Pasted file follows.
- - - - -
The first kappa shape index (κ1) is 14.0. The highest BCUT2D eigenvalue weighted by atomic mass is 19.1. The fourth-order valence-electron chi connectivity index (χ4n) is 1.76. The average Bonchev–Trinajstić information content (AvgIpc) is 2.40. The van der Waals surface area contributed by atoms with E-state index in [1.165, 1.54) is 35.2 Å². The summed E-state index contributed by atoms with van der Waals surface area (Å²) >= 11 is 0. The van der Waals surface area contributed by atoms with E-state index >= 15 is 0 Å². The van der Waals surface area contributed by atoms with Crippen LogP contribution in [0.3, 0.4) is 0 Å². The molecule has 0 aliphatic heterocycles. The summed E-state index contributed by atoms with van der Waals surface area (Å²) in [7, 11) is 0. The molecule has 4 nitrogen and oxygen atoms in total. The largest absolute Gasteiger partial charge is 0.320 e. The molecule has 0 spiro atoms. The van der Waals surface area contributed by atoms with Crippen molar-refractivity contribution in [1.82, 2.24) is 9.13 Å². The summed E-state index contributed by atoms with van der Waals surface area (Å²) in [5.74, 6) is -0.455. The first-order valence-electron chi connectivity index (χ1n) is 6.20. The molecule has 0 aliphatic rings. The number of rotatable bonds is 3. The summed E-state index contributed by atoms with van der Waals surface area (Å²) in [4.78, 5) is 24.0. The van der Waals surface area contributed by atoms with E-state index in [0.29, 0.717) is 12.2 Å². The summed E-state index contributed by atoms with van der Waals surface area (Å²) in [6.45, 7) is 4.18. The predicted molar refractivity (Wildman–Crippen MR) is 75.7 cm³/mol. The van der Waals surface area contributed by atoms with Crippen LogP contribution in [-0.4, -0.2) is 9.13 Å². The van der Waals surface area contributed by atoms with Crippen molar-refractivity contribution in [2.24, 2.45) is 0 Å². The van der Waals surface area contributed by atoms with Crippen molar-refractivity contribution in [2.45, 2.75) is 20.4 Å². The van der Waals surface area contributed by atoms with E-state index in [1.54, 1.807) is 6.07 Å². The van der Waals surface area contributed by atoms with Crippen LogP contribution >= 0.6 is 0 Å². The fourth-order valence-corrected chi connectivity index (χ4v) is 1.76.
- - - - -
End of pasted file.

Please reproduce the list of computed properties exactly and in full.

The first kappa shape index (κ1) is 14.0. The highest BCUT2D eigenvalue weighted by atomic mass is 19.1. The fourth-order valence-electron chi connectivity index (χ4n) is 1.76. The average Bonchev–Trinajstić information content (AvgIpc) is 2.40. The van der Waals surface area contributed by atoms with E-state index in [1.165, 1.54) is 35.2 Å². The summed E-state index contributed by atoms with van der Waals surface area (Å²) >= 11 is 0. The van der Waals surface area contributed by atoms with E-state index >= 15 is 0 Å². The van der Waals surface area contributed by atoms with Crippen LogP contribution in [0.3, 0.4) is 0 Å². The molecule has 0 aliphatic heterocycles. The summed E-state index contributed by atoms with van der Waals surface area (Å²) in [7, 11) is 0. The molecule has 4 nitrogen and oxygen atoms in total. The largest absolute Gasteiger partial charge is 0.320 e. The molecule has 0 spiro atoms. The van der Waals surface area contributed by atoms with Crippen molar-refractivity contribution in [1.82, 2.24) is 9.13 Å². The summed E-state index contributed by atoms with van der Waals surface area (Å²) in [5.74, 6) is -0.455. The first-order valence-electron chi connectivity index (χ1n) is 6.20. The molecule has 0 aliphatic rings. The number of rotatable bonds is 3. The summed E-state index contributed by atoms with van der Waals surface area (Å²) in [4.78, 5) is 24.0. The van der Waals surface area contributed by atoms with E-state index in [0.29, 0.717) is 12.2 Å². The summed E-state index contributed by atoms with van der Waals surface area (Å²) in [6.45, 7) is 4.18. The predicted molar refractivity (Wildman–Crippen MR) is 75.7 cm³/mol. The van der Waals surface area contributed by atoms with Crippen LogP contribution in [-0.4, -0.2) is 9.13 Å². The van der Waals surface area contributed by atoms with Crippen molar-refractivity contribution in [2.24, 2.45) is 0 Å². The van der Waals surface area contributed by atoms with Crippen molar-refractivity contribution in [2.45, 2.75) is 20.4 Å². The van der Waals surface area contributed by atoms with E-state index in [1.54, 1.807) is 6.07 Å². The van der Waals surface area contributed by atoms with Crippen LogP contribution >= 0.6 is 0 Å². The fourth-order valence-corrected chi connectivity index (χ4v) is 1.76.